For example, this particular family members was mentally capable of taking some medication that could have prevented these accidents today but chose not to, and he also chose to eat food that he knows upset his stomach, and because of that, he will not be asked to the next gathering at my house.  But at the same time, I didn’t even take the time to say goodbye to him today.  I could have still hugged him good-bye and shown love despite my frustration.

I think in order to place people first in our lives, we need to challenge ourselves in the ways that we think about others and act toward them, especially with the difficult people.

There are always more windows that can be opened.  And always more fresh air we can let in.

 

I want to freeze time.  To capture the light blonde and brown tendrils that fly all wispy as my daughters dance around the kitchen putting on “dinner entertainment” for daddy . He eats and laughs, more amused by these two under 4 ft. tall than he probably ever imagined he’d be.  I want to put their little sing-song voices in my leftover packing boxes with heavy packing tape so that they will never escape me.  I want these little years– the ones when they want to play all day – and beg me to stop doing laundry so they can just be with me for 5 minutes — to last.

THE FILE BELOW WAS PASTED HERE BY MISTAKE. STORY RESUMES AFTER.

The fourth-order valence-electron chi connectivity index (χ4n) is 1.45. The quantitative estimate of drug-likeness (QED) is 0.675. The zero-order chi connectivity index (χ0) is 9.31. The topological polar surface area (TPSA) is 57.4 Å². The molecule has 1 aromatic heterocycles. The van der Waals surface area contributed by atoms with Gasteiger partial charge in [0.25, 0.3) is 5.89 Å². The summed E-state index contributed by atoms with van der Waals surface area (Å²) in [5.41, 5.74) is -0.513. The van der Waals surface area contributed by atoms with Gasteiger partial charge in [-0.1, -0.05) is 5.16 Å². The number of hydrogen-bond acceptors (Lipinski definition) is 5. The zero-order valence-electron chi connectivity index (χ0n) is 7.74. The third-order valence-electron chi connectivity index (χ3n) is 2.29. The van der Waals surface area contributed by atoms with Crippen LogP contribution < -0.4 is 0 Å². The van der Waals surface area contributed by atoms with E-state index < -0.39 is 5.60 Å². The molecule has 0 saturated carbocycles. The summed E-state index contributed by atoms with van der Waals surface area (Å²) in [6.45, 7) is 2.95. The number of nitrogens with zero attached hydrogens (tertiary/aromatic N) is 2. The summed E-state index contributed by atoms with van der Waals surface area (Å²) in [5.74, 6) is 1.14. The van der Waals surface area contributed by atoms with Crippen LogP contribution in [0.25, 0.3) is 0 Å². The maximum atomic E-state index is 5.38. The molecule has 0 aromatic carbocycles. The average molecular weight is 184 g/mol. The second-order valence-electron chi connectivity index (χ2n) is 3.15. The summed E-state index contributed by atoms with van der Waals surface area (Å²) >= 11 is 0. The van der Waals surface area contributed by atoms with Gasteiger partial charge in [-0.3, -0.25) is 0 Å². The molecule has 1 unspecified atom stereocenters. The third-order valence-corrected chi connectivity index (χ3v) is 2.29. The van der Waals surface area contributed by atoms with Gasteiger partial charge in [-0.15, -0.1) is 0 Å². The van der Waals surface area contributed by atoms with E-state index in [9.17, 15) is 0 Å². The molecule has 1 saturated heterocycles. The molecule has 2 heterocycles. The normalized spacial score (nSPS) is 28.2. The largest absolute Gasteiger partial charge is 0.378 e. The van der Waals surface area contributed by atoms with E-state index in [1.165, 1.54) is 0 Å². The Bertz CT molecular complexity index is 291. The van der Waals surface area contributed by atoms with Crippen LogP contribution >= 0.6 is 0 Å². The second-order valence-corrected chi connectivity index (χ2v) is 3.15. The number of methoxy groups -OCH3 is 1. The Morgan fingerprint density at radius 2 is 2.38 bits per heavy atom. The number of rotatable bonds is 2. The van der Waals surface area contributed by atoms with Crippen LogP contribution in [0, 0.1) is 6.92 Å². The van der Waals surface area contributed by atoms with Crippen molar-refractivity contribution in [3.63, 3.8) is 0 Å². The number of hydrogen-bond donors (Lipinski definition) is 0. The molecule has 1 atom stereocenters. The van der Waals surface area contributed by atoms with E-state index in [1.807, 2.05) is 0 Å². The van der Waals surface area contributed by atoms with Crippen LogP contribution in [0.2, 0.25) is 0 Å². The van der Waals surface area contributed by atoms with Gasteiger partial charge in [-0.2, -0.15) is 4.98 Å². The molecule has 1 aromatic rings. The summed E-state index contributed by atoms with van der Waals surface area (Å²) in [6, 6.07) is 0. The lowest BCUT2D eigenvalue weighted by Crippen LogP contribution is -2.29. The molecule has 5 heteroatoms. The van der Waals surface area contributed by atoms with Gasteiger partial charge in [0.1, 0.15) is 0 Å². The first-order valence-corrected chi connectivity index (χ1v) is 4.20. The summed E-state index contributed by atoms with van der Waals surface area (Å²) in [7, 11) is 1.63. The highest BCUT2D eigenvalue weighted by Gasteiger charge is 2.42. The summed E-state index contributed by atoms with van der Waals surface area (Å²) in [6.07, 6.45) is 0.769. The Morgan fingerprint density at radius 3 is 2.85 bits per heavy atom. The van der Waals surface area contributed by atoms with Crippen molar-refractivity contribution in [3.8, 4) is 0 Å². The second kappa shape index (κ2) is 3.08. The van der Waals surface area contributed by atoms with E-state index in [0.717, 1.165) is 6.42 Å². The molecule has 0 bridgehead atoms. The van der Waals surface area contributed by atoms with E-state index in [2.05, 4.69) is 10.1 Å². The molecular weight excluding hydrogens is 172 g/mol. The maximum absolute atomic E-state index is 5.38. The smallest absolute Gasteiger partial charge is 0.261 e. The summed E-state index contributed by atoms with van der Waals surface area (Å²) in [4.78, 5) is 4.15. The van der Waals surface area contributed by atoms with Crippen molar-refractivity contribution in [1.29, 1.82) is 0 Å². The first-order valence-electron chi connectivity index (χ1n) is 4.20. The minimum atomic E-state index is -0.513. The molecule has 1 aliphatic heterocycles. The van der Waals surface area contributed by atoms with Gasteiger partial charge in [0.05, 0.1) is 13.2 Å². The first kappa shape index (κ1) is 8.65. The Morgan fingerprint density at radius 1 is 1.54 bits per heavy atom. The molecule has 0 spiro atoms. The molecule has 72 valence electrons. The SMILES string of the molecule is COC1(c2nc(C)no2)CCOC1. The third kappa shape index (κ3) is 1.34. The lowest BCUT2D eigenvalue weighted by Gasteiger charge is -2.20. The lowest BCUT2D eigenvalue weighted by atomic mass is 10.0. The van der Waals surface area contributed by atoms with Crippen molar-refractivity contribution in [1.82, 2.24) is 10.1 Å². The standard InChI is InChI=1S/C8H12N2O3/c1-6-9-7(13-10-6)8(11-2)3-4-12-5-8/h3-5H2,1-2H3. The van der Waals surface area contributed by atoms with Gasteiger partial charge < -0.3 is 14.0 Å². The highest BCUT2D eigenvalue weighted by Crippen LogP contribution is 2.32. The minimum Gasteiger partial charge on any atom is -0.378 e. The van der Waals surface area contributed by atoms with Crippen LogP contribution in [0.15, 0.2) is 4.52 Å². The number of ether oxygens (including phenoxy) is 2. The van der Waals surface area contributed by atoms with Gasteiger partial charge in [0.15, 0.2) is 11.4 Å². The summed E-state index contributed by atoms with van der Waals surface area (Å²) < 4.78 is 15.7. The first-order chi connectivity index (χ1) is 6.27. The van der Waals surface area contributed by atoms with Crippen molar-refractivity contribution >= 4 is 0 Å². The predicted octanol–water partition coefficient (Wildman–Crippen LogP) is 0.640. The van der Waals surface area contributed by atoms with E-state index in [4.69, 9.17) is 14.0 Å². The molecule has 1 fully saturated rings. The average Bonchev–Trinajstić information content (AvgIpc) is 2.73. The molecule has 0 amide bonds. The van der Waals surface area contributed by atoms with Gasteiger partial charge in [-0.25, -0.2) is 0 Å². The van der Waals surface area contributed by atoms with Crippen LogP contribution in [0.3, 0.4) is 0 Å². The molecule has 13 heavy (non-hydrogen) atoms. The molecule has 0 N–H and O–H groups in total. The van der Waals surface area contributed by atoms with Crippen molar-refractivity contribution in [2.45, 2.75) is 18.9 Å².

As I was trudging up the stairs exhausted the other night, I tried to recap in my mind all the things I had accomplished during the day.  I became a little agitated because I couldn’t think of many things I had crossed off my growing to-do list.  But then I remembered the important 2 hours I’d spent crawling on colored carpet squares.

The girls and I had gone with Ben to the church where he works because I was meeting some friends there, and since we needed to wait for his meetings to end before leaving, we spent the whole day there.

We went into the K-5 room which has these fun, colorful carpet circles and began inventing all different kinds of games.  I was a chomping alligator in hot lava while they were toads hopping from circle to circle.  I was the leader of a secret “flower” club up on the little play balcony.  We were robots that could only jump to certain colored islands.